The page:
The Epic of Gilgamesh and Gingerbread Cuneiform: Studying Mesopotamia

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My teenager's combination World History/Art History study (that I'm still not entirely sure how I'm going to record on her high school transcript...) is a TON of fun. We read the history and the art history, study the major artworks, read some literature or mythology, do something immersive, and write about it. I love it, and so far it seems pretty teenager-friendly, too!

My favorite parts of her Mesopotamia unit were listening to The Epic of Gilgamesh (the teenager ships Gilgamesh and Enkidu, and I can't say that she's wrong), envisioning the Ishtar Gate (not to be confused with the Gates of Ishtar, a Swedish metal band), figuring out the Sumerian genealogy of gods and goddesses (always a hit with my mythology-obsessed kid), and making this gingerbread cuneiform.

The idea--and the gingerbread recipe!--come from this Edible Archaeology post. We also followed the author's suggestion to use a disposable bamboo chopstick as a stylus, which led to a whole adventure of eating at several local Asian restaurants over the course of a couple of weeks, since every restaurant we went to happened to have the separated chopsticks with round ends, not the snap-apart ones with square ends!

Finally, we were met with success--and absolutely DELICIOUS ramen--at this little place tucked into an apartment complex behind the grocery store near the mall:

With the proper bamboo chopsticks and a batch of gingerbread dough, we were ready to write!

We did not follow the author's highly ambitious example of copying a large cuneiform tablet, because WHOAH. Instead, we cut small squares, then used the stylus to copy some of the examples from my teenager's world history textbook:

A chopstick makes a PERFECT stylus!

Baked, the impressions still showed perfectly!

Cuneiform sign meaning "god" or "sky"

Cuneiform sign meaning "day" or "sun"

The student scribe takes an art break!

older Cuneiform sign meaning "barley." Doesn't it look like barley?

Since we did this project right before Christmas, we went ahead and used this dough to also make gingerbread cookies, and the kids made their gingerbread houses. Eleven years into this beloved tradition, I'm now a devotee of melted sugar as glue, and I still think the houses look messy and gross, but nevertheless, they bring me joy:

A lot of hands-on history projects are just fun little craft projects that don't teach a ton about history; if you want your hands-on history project to be valuable for history, and not just a thematically-related activity, you do have to be vigilant. When the kids were very little, for instance, letting them build Egyptian pyramids out of sugar cubes didn't teach them anything about the history of Egypt, but it was a good STEM project and they loved it. But having them create salt dough maps of Egypt and paint and label them was also fun, and reinforced some useful information about Egypt that we still know, such as the fact that Upper Egypt was south and Lower Egypt was north because that's the way the Nile flows, and that the Delta is shaped the same as the Greek letter. 

There's nothing wrong with doing thematically-related but non-valuable projects, even with older homeschoolers--my teenager created this gingerbread Stonehenge during her Astronomy study, learning little about Stonehenge but a decent amount about gingerbread construction and hand-building, and it was fun! But this gingerbread cuneiform, we found, taught us a LOT about cuneiform, and therefore about Mesopotamia. We were all surprised to see how exactly the square stylus recreated the cuneiform, and how well the imprints stayed when baked. You wouldn't be able to recreate that nearly so easily by drawing the figures, but you could get a LOT of cuneiform onto even a hand-sized piece of clay, and that clay would be portable, durable, and virtually immortal.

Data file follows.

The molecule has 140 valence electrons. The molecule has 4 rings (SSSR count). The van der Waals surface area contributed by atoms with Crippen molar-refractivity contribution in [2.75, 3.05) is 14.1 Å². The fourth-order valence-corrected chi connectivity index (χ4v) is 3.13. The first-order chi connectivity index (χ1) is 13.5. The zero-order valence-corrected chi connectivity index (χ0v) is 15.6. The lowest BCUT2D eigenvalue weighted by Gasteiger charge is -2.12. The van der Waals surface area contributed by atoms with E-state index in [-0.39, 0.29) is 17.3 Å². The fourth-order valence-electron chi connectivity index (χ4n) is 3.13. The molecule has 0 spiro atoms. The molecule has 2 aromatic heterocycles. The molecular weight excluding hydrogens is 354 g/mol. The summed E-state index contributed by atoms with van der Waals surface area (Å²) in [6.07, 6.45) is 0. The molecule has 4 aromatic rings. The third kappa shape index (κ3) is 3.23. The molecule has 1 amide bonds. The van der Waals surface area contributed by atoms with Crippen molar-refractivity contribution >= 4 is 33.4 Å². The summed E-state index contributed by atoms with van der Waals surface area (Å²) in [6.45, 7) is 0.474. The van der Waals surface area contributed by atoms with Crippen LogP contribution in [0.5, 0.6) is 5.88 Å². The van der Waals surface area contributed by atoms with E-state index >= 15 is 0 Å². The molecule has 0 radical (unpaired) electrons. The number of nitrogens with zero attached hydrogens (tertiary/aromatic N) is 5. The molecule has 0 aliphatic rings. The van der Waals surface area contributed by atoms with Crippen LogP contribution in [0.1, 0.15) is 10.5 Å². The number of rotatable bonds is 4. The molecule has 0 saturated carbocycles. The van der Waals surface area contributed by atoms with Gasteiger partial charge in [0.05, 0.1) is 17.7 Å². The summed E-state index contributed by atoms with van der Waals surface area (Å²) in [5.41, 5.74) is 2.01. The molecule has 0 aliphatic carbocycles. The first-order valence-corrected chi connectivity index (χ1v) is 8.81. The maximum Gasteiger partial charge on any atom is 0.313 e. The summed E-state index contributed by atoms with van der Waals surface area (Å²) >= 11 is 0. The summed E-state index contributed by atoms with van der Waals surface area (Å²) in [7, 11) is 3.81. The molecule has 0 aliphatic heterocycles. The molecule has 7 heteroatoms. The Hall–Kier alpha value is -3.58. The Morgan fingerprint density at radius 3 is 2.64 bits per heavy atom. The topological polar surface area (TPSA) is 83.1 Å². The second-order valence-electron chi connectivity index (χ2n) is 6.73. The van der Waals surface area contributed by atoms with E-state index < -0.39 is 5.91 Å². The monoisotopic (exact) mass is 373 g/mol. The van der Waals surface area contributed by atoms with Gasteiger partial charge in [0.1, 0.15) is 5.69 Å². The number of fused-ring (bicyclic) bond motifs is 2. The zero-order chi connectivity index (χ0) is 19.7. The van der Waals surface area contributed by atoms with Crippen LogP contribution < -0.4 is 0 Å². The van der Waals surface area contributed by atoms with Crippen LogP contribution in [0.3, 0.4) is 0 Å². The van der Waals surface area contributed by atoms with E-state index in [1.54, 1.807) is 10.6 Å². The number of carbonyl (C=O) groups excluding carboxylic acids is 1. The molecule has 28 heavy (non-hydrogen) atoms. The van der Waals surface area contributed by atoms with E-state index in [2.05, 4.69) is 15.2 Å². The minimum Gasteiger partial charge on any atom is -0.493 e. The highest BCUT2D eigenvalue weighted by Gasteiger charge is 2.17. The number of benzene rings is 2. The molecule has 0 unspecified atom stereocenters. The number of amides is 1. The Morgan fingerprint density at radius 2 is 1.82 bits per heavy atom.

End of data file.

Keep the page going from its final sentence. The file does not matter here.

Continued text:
That's a lot of knowledge gained for oneself while also decorating cookies, drinking eggnog, and listening to Christmas music!

We've spiraled through history throughout our homeschool years, or done interest-led unit studies non-chronologically, so I've built up a lot of Mesopotamia resources. Here are some of what we've enjoyed over the past dozen years:

  • irrigation activity. Irrigation was critical to the development of Mesopotamian agriculture! Here's an idea for how to model an irrigation system. I think it would be cool to use chia seeds so you could build an actual working model!
  • map of known ziggurats. Research these via YouTube or Google Images, place them in your salt dough map, glue thumbnail images to a wall map, flyover them in Google Earth, etc.
  • Mesopotamia flashcards. Use these flashcards for matching or memory work. 
  • popsicle stick war machines. If you read Story of the World (which you should!), you'll encounter Sargon the Great. You can use popsicle sticks to model some of the war machines that he used.
  • Royal Game of Ur. You can't study Mesopotamia without playing this game found in a tomb in Ur!
  • sexagesimal system. Mesopotamians counted in Base 60, something that you can still see reflected today in activities like measuring time (60 seconds, 60 minutes) and circles (360 degrees). Here's a starting point for researching the sexagesimal system, but I've found some great activities in books over the years that I pull out occasionally for math enrichment.
  • Treasures of the UCLA Library: Cuneiform Tablets. My teenager and I watched this short video before beginning our side-hustle as cuneiform scribes. 
  • write your name in cuneiform. This is a fun way to get just a taste of cuneiform writing.

And the beloved spines of our current World History/Art History study:

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